Because that coincided with the explosion of what we now know as country radio. Before that, there were only a few hundred country stations in the US, mostly in the south. With Docket 80-90, there were many more new FM stations, and some of them went 100% country. In addition, there were some heritage stations that flipped to country as the music grew in popularity. In addition to Kenny Rogers, by the mid 80s you had Randy Travis, Ricky Skaggs, Reba McEntire, George Strait, and Don Williams who were all driving this new country format. And then in 1989, Garth Brooks and Clint Black made their debut, and that led to even more country stations. While AC crossovers still happen, with Martina McBride, Keith Urban, and Taylor Swift, it doesn't happen as often as it did.

  5. #5
    Just changing a typo in my original post, noticed far too late to edit. It was by the late '80s, not '90s, that the New Traditionalists were going strong. The late '90s brought Shania Twain, who brought country crossover (well, she was billed as country and country radio played her) back to AC (the softer hits like "You're Still the One," at least) AND non-rhythmic CHR.

  6. #6
    Quote Originally Posted by CTListener View Post
    The late '90s brought Shania Twain, who brought country crossover (well, she was billed as country and country radio played her) back to AC (the softer hits like "You're Still the One," at least) AND non-rhythmic CHR.
    The thing Shania did was different mixes for country and AC. That was something Taylor Swift also did when she crossed over.

    "You're Still The One" had two different solos: Country was steel guitar, and the AC was wah-wah guitar. "From This Moment On" was a duet with Bryan White. The pop version didn't have Bryan. Kenny Rogers didn't do different mixes. Neither did Crystal Gayle or Ronnie Milsap.

  7. #7
    Another artist who hit both country and AC in the late 90s was Faith Hill. I even remember hearing "This Kiss" on a CHR/POP station.
    "Its music what makes a radio station, and at Live FM, we play the last music around."
    After receiving that copy, I quit the VO industry.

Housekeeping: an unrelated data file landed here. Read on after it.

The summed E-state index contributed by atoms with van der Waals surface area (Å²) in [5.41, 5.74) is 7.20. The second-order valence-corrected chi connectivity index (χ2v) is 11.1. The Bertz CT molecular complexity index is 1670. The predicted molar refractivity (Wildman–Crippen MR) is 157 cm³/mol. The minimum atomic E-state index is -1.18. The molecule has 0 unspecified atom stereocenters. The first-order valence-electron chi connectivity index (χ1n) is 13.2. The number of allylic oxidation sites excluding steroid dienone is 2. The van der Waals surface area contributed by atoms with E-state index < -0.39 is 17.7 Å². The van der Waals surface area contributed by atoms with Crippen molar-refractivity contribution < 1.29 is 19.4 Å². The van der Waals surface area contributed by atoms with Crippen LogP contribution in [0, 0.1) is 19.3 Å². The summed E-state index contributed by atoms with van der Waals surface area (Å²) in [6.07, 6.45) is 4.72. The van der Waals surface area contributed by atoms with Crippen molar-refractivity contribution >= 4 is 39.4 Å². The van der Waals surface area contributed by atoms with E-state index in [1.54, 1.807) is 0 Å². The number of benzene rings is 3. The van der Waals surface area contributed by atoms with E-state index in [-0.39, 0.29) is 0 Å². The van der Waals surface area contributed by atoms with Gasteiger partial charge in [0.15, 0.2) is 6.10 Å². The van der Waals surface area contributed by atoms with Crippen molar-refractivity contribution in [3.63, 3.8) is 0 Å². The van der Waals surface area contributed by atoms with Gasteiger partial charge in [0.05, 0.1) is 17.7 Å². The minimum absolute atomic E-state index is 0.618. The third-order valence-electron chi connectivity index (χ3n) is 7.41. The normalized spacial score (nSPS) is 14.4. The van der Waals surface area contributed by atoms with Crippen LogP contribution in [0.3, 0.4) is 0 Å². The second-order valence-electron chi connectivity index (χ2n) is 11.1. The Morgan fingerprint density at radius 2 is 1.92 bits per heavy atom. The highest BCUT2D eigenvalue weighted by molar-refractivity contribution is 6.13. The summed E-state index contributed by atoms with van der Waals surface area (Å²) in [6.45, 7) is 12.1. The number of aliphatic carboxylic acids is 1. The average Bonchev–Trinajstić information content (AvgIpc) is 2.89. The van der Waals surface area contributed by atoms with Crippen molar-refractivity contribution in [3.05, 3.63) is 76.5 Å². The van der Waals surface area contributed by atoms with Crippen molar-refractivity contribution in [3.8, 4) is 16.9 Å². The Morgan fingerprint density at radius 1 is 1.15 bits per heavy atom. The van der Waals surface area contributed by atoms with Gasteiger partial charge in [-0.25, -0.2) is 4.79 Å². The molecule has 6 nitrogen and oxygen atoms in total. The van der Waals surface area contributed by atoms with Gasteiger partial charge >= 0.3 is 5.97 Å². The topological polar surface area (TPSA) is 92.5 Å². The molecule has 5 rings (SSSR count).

8. #8
    Quote Originally Posted by PTBoardOp94 View Post
    Another artist who hit both country and AC in the late 90s was Faith Hill. I even remember hearing "This Kiss" on a CHR/POP station.
    This Kiss, Breathe, The Way You Love Me, Where Are You Christmas, There You'll Be, and Cry all were both country and AC. She also released several songs during this time strictly for one or the other format.

  9. #9
    Quote Originally Posted by TheBigA View Post
    The thing Shania did was different mixes for country and AC. That was something Taylor Swift also did when she crossed over.

    "You're Still The One" had two different solos: Country was steel guitar, and the AC was wah-wah guitar. "From This Moment On" was a duet with Bryan White. The pop version didn't have Bryan. Kenny Rogers didn't do different mixes. Neither did Crystal Gayle or Ronnie Milsap.
    The songs they sent to AC in the '70s and '80s didn't need remixing. There was no pedal steel or fiddle in "Lady" or "Don't It Make My Brown Eyes Blue" or "It Was Almost Like a Song." The "countrypolitan" sound started by Chet Atkins in the '60s had legs!

  10. #10
    Quote Originally Posted by CTListener View Post
    The songs they sent to AC in the '70s and '80s didn't need remixing. There was no pedal steel or fiddle in "Lady" or "Don't It Make My Brown Eyes Blue" or "It Was Almost Like a Song." The "countrypolitan" sound started by Chet Atkins in the '60s had legs!
    Some of this is why artists like Rogers and Milsap took so long to get into the Country Music Hall of Fame. Some questioned their country qualifications. Yet at the same time, artists like Hank Williams, Johnny Cash, Brenda Lee, Elvis Presley, and Chet himself were members of both the Country AND Rock Halls of Fame.